Brachiopods: Cambrian-Tremadoc precursors to Ordovician radiation events
Michael G. Bassett, Leonid E. Popov, Lars E. Holmer, 2002. "Brachiopods: Cambrian-Tremadoc precursors to Ordovician radiation events", Palaeobiogeography and Biodiversity Change: the Ordovician and Mesozoic–Cenozoic Radiations, J. A. Crame, A. W. Owen
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Brachiopod-dominated palaeocommunities incorporating a structure typical of faunal groups within the Palaeozoic Evolutionary Fauna were already present in North and East Gondwana and associated terranes as early as the mid-Cambrian, confined exclusively to shallow marine, inshore environments. The late Cambrian and Tremadoc record of these faunas is incomplete, because of pronounced global sea-level lowstand and subsequent break-up and destruction of the Cambrian Gondwanan margin. It is likely, however, that those groups later forming the core of the Palaeozoic Evolutionary Fauna evolved originally in shallow-water environments of low-latitude peri-Gondwana, and dispersed widely when favourable ecological conditions developed. Conspicuous sea-level rise through the early to mid-Arenig provided newly available habitats in the expanding epeiric seas, where the new faunas evolved and diversified by the mid-Ordovician, when rapid drift separated the early Palaeozoic continents. Relatively short-lived precursor and transitional brachiopod assemblages can be identified on most of the main palaeocontinents prior to the Ordovician radiation of the Palaeozoic Evolutionary Fauna.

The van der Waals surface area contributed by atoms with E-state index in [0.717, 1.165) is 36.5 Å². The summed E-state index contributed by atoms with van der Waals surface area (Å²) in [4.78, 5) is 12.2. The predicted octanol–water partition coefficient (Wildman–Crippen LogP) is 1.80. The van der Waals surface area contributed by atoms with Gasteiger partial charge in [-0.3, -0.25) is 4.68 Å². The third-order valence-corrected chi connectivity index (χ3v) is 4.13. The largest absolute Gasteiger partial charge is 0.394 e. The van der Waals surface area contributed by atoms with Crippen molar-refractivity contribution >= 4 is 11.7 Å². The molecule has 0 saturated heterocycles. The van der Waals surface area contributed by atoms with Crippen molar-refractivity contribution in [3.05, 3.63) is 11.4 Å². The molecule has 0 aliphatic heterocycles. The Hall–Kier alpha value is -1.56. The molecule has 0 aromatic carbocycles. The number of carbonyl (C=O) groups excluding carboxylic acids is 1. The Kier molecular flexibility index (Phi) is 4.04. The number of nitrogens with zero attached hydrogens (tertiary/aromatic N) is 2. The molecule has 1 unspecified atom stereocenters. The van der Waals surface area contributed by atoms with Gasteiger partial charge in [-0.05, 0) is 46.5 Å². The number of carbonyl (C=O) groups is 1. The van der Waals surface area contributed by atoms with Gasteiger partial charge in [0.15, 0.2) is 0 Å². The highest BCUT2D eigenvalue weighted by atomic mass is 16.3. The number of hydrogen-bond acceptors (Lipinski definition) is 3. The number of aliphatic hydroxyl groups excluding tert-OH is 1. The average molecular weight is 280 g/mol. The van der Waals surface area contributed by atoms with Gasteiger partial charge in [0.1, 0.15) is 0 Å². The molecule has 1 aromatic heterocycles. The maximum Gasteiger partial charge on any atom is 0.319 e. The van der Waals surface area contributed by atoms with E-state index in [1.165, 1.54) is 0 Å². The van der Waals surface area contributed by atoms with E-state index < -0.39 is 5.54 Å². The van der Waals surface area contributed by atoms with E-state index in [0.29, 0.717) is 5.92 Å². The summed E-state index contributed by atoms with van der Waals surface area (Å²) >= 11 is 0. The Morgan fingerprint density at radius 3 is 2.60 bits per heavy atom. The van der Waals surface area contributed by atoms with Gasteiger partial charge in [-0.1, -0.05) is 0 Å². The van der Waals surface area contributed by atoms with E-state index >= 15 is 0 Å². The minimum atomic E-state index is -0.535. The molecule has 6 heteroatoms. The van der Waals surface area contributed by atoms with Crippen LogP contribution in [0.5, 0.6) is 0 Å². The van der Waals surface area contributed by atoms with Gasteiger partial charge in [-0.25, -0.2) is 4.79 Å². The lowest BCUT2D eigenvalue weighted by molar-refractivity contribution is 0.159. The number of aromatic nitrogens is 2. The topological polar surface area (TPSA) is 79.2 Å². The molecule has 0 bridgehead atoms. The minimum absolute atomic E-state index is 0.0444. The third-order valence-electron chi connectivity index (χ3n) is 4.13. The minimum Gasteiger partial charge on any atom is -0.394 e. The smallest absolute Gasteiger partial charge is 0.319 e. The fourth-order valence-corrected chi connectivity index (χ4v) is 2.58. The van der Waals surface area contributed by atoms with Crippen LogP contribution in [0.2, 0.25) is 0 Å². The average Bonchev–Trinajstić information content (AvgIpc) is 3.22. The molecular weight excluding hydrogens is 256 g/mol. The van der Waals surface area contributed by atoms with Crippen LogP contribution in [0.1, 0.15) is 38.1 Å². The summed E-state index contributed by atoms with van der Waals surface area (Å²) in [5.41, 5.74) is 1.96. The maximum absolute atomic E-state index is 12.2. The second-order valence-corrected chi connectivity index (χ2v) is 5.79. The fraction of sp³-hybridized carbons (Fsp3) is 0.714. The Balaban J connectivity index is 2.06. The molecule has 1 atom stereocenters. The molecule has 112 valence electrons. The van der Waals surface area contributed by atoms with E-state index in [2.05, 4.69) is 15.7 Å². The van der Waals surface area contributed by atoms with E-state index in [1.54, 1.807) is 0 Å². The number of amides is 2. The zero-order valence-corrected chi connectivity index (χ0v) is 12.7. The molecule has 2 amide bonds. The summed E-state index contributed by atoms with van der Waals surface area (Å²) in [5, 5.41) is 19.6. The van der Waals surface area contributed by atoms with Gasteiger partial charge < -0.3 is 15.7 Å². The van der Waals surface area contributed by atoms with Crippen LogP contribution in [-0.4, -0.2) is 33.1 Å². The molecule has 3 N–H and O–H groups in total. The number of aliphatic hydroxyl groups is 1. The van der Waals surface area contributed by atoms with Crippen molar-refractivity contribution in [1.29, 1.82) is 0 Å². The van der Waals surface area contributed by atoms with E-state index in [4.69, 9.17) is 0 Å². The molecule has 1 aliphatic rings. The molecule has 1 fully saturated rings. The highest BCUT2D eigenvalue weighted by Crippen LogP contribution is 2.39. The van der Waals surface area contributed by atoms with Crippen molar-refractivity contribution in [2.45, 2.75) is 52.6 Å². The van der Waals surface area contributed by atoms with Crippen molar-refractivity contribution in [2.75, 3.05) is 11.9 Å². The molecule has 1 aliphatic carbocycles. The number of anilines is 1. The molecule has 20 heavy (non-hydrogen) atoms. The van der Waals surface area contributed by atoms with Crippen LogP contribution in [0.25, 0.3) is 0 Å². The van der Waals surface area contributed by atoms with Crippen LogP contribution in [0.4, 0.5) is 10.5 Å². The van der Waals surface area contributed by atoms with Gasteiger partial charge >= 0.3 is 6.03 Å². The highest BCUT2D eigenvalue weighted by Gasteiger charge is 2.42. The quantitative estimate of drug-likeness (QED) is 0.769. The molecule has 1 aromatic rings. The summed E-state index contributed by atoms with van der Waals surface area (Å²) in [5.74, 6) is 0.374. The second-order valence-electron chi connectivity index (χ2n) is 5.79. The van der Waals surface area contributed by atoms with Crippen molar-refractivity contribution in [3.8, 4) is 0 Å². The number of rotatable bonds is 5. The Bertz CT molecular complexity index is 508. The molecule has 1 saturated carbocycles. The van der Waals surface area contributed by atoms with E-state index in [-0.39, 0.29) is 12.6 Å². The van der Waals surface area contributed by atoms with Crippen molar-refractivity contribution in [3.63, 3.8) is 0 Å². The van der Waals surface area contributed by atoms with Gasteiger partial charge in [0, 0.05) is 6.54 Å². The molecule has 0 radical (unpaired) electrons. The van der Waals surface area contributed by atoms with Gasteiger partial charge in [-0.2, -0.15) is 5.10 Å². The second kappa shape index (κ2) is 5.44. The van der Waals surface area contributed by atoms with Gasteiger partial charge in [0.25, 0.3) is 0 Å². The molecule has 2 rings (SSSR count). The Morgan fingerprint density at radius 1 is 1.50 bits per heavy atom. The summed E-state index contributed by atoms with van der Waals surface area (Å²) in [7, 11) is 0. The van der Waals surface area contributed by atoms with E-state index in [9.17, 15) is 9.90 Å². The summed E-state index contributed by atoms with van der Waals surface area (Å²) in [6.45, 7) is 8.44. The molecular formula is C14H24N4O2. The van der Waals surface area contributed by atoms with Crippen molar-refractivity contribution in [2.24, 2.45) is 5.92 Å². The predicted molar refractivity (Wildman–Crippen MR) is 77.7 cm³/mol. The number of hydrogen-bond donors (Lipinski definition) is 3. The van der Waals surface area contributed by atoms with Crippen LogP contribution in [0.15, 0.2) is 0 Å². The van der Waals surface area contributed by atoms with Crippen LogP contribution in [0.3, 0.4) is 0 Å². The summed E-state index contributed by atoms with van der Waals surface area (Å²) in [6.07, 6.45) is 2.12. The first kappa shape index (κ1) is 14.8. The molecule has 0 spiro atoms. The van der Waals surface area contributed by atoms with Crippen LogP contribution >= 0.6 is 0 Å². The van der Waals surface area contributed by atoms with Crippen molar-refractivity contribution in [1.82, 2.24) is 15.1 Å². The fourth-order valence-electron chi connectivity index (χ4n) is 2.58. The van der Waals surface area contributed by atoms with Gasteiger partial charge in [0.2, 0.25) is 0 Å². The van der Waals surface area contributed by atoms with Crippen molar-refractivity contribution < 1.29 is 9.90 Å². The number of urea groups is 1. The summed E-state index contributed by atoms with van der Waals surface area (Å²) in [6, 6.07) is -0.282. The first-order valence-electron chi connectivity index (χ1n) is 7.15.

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The study of biodiversity through geological time provides important information for the understanding of diversity patterns at the present day. Hitherto, much effort has been paid to studying the mass extinctions of the Phanerozoic but the research emphasis has now changed to focus on what occurred between these spectacular catastrophic events. After the Cambrian ‘explosion’ of marine organisms with readily preservable skeletons, there have been two intervals when life radiated dramatically — the Ordovician Period, and the mid-Mesozoic-Cenozoic eras. These intervals saw a fundamental reorganization of biodiversity on a hierarchy of biogeographical scales. The size of these diversity increases and their probable causes are topics of intense debate, and there is an intriguing link between the dispersal of continents, changing climates and the proliferation of life.
The papers in this volume are written by palaeontologists, biogeographers and geologists addressing the highly topical field of palaeobiodiversity in the context of the Earth’s changing geography. Palaeobiogeography and Biodiversity Change: the Ordovician and Mesozoic-Cenozoic Radiations illustrates many aspects of the two great episodes of biotic radiation and shows how long periods of time and plate tectonic movements have a fundamental influence on the generation and maintenance of major extant biodiversity patterns.
The volume will be of interest to professional palaeontologists, biologists and geologists, as well as to students in earth and biological sciences.